Global Policy Forum

Kony Offered Free Passage to Hague


By Frank Nyakairu

June 30, 2006

The Hague-based International Criminal Court has summoned Joseph Kony to make a formal response to the war crimes charges hours after the leader of the rebel Lord's Resistance Army protested against accusations of killings and abductions perpetrated in his name.

The ICC Chief Prosecutor, Luis Moreno Ocampo, offered a safe passage to the most wanted rebel in Africa. "I invite Joseph Kony and the other commanders identified in the arrest warrants issued by the International Criminal Court to come forward to the court and respond to the charges," reads Ocampo's statement. "The court will guarantee their safe passage to The Hague, and they will be given every opportunity and facility to present their case before an independent judicial body with the highest guarantees of the due process."

In an interview aired on BBC TV on Thursday, Kony repeated his plea of innocence three times, when his crimes were read to him by a journalist. "I am not guilty. I am not guilty. I am not guilty," Kony said. He insisted that it is President Yoweri Museveni's soldiers who have mutilated Ugandans and carried out abductions in his name during the 20 year rebel insurgency. In October 2005, judges of the International Criminal Court issued arrest warrants against Kony, Vincent Otti, Okot Odhiambo, Dominic Ongwen and Raska Lukwiya. Each is charged with crimes against humanity and war crimes, committed in Uganda since July 2002.

Kony, 46, and four of his top commanders, face 33 counts, including 12 counts of crimes against humanity for rape and sexual enslavement. The other 21 counts cover war crimes, including attacks against civilians and the murder and forced enlistment in the army of children.

In his first interview with the Times Newspaper and BBC news night, Kony denied mass abductions, mutilations, rape and killings widely attributed to his group. Museveni said on Tuesday that he was sending a delegation to talk peace with Kony. Speaking in an exclusive interview with the Daily Monitor, the President said he was sending a team to the southern Sudanese city of Juba, at the request of South Sudan President Salva Kirr, to explore possibilities of talking to Kony.

The new government of South Sudan has offered to facilitate peace talks between the LRA and the Ugandan government. Kony has a negotiating team waiting in Juba though Kampala had been reluctant to engage them. However, Kony's pleas of innocence have been received with great disbelief both locally and internationally. An international rights group, Human Rights Watch, expressed surprise at Kony's claim but said he must defend himself at the ICC. HRW East Africa co-ordinator Jemera Rone said Kony's insistence on his innocence was "amazing".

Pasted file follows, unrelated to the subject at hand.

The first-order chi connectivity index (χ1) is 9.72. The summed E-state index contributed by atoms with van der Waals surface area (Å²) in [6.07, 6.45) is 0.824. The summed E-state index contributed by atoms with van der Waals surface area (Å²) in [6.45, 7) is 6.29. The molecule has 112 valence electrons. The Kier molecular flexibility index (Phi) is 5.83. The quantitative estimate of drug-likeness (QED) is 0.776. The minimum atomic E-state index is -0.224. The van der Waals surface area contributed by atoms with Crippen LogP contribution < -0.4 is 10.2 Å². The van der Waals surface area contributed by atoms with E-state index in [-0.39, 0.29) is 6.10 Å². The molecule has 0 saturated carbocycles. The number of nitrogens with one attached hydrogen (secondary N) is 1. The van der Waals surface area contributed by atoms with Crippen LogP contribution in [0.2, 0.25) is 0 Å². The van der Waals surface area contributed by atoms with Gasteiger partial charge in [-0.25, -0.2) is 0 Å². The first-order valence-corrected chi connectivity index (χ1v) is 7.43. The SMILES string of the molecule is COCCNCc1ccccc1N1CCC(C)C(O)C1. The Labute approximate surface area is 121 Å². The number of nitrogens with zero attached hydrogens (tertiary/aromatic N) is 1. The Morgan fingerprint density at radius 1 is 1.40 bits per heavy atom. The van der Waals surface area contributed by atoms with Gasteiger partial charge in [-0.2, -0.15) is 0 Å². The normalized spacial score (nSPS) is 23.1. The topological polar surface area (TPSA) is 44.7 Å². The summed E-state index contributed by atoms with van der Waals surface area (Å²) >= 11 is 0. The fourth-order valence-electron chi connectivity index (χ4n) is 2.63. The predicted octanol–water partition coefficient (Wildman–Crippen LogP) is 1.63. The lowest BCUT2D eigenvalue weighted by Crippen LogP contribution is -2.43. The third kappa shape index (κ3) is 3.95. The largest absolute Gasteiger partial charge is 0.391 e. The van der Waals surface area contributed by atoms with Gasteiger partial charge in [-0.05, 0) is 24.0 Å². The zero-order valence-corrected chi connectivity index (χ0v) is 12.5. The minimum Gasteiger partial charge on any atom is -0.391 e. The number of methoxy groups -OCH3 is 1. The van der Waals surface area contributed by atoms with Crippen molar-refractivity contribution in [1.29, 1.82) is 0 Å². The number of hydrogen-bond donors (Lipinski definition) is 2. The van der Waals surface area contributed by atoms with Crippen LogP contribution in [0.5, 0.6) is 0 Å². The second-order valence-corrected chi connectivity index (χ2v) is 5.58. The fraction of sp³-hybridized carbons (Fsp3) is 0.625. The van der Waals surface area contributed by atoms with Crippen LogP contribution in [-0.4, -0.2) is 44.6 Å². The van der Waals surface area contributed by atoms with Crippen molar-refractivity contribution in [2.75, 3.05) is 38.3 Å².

"We have testimony of extensive atrocities by the LRA," Rone told the BBC News website. She emphasised however that Kony must be presumed innocent until proven guilty by the ICC, which has indicted him for war crimes. "I think it is a good thing that Joseph Kony has come out of the woodwork and tried to engage with the international community, and I hope he will avail himself of the opportunity to clear his name," Rone said.

Kony described himself in an interview with the BBC's News night programme as a "freedom fighter" and called for peace talks. He said stories of LRA rebels cutting off people's ears or lips were Ugandan government propaganda. He also denied that his group kidnapped children. But earlier this year, UN humanitarian affairs chief Jan Egeland described the LRA's activities as "terrorism of the worst kind anywhere in the world" and the conflict as the world's worst humanitarian crisis. The south Sudanese vice-president, Riek Machar, is trying to broker a new peace deal. HRW's Rone said legal proceedings against Kony "should not mean there are no peace negotiations in northern Uganda - the two should be independent of each other."

A senior criminal lawyer, Simon Byabakama Mugenyi, said, "Even if a suspect willfully submits to defend himself, it still goes back to the same due process. In the case of the ICC, it is a peculiar organisation it entirely depends on whether it has provisions in the Rome Statute that allow willful submission," said Byabakama who is a government prosecutor.

Article 54 in Part 5 of the Rome Statute the Chief prosecutor has powers to "Enter into such arrangements or agreements, not inconsistent with this Statute, as may be necessary to facilitate the cooperation of a State, intergovernmental organisation or person."

More Information on International Justice
More Information on Joseph Kony
More Information on ICC Investigations in Uganda
More Information on the International Criminal Court
More Information on Uganda


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